Lawyer admits to $4M theft

Published 8:15 am Friday, April 17, 2009

Attorney J. Edward Moyler Jr. has surrendered his law license after admitting that he took more than $4 million from clients’ estates.

Moyler, who had practiced law in Franklin for 54 years, disclosed in Southampton County Circuit Court that he took money from four clients while acting as executor of their wills.

The bulk of the money was taken from the estate of Lucille K. Steinhardt, who died in October 2000.

Judge Designate William C. Andrews III entered judgments in Southampton County Circuit Court against Moyler last month, including one for $4,072,363.76 to the Steinhardt estate. Three other judgments were issued as well — one for the estate of Mallory Kenneth Brown for $103,000, another for Robert E. Pretlow Jr. for $55,559.87 and $17,347.33 for the estate of Issac Buster Rudolph Teachy.

“Almost immediately after his qualification in October 2000, Moyler began to pay himself commissions without court or commissioner approval and … beginning in June 2001 and continuing until April of 2005, Moyler … loaned himself the bulk of the Steinhardt Estate in excess of $4 million … Moyler used those funds for his own purposes (and) has no ability to repay the Steinhardt Estate,” one judgment said.

Moyler filed for bankruptcy protection in October. His home on Meadow Lane recently was the subject of a foreclosure proceeding.

Steinhardt, also known as “Tootie” to her friends, was from a widely known and wealthy Franklin family who ran a downtown hardware store. Since she didn’t have heirs, Steinhardt, who lived in a stately home on Second Avenue, left sums of money to friends and family members who looked after her. Moyler reportedly followed through on those payments.

“She said I was like the daughter she never had. She left money to anyone who ever did anything for her,” said Viola Johnson, who met Steinhardt in Sunday School at Franklin Baptist Church and worked as her nurse for 15 years until the widow died at the age of 101.

“All the people she left money to got their money,” Johnson said, noting that her boss, who became a close friend, was very generous.

When a small ranch house was about to go up for sale on the same street where Steinhardt lived, the widow helped Johnson buy it.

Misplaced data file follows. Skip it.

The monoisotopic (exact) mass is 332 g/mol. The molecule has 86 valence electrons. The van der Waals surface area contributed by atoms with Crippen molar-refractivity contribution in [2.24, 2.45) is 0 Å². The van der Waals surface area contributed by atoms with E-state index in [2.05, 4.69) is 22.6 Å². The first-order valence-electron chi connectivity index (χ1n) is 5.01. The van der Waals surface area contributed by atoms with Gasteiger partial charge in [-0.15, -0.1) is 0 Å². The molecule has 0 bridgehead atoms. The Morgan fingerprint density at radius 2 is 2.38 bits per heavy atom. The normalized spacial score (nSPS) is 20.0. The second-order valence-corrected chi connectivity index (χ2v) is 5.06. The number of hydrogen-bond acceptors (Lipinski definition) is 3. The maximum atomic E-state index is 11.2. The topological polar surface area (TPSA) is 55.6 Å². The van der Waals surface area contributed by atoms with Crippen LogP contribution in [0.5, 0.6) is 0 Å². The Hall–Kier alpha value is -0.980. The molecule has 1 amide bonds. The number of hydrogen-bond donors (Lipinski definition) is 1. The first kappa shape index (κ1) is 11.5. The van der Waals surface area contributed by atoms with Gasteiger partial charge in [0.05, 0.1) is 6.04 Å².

“She wanted me to have it so I wouldn’t have to walk far,” Johnson said.

After the other people listed in her will were paid, Steinhardt bequeathed one-fourth of the remaining value of the estate to Franklin Fire and Rescue, half to the University of Richmond for scholarships and one-fourth to Southampton Memorial Hospital, according to her will.

When contacted Thursday afternoon, officials at the university said they weren’t aware of the bequest.

“As we’ve just learned about the situation, we are evaluating our options,” said spokeswoman Holly Rodriguez.

“It’s mighty sad,” said Franklin Fire Chief Vince Holt, who also learned the news on Thursday. “It looks like the wishes of a very nice woman weren’t carried out. If that amount of money would have been donated, we could have used it for capital improvements. We are in dire need to replace our 28-year-old pumper (truck).”

Johnson, who called Moyler Steinhardt’s “dear friend,” said she didn’t believe the attorney did anything wrong.

“He didn’t have to steal her money,” Johnson said. “It was his. She gave it to him. She told him in front of me, ‘If you carry my will out like it’s written, the rest is yours.’”

The estate still has a little less than $194,000 left, according to court documents.

Attorney Jack T. Randall was appointed administrator for the remainder of the account.

“I’m going to give my findings to the court at 10 a.m. on May 26,” he said Thursday evening. That proceeding will take place in Suffolk Circuit Court.

It wasn’t clear late Thursday whether criminal charges against Moyler were being considered. Commonwealth’s Attorney Eric Cooke wasn’t available for comment.